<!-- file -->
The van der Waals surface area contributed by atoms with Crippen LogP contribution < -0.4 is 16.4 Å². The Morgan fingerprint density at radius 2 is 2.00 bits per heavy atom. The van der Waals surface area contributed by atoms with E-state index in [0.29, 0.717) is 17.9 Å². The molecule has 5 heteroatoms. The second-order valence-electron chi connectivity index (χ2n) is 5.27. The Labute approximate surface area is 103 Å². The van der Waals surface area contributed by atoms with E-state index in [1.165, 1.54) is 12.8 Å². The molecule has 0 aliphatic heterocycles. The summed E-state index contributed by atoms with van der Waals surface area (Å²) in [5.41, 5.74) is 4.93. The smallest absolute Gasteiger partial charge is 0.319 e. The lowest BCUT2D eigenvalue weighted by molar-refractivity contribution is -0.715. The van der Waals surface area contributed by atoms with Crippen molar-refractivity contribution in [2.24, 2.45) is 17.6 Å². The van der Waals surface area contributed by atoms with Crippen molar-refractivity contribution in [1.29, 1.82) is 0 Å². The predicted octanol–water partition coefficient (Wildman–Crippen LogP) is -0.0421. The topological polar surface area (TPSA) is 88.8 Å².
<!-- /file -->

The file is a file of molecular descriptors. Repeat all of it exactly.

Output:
The van der Waals surface area contributed by atoms with Crippen LogP contribution < -0.4 is 16.4 Å². The Morgan fingerprint density at radius 2 is 2.00 bits per heavy atom. The van der Waals surface area contributed by atoms with E-state index in [0.29, 0.717) is 17.9 Å². The molecule has 5 heteroatoms. The second-order valence-electron chi connectivity index (χ2n) is 5.27. The Labute approximate surface area is 103 Å². The van der Waals surface area contributed by atoms with E-state index in [1.165, 1.54) is 12.8 Å². The molecule has 0 aliphatic heterocycles. The summed E-state index contributed by atoms with van der Waals surface area (Å²) in [5.41, 5.74) is 4.93. The smallest absolute Gasteiger partial charge is 0.319 e. The lowest BCUT2D eigenvalue weighted by molar-refractivity contribution is -0.715. The van der Waals surface area contributed by atoms with Crippen molar-refractivity contribution in [2.24, 2.45) is 17.6 Å². The van der Waals surface area contributed by atoms with Crippen molar-refractivity contribution in [1.29, 1.82) is 0 Å². The predicted octanol–water partition coefficient (Wildman–Crippen LogP) is -0.0421. The topological polar surface area (TPSA) is 88.8 Å².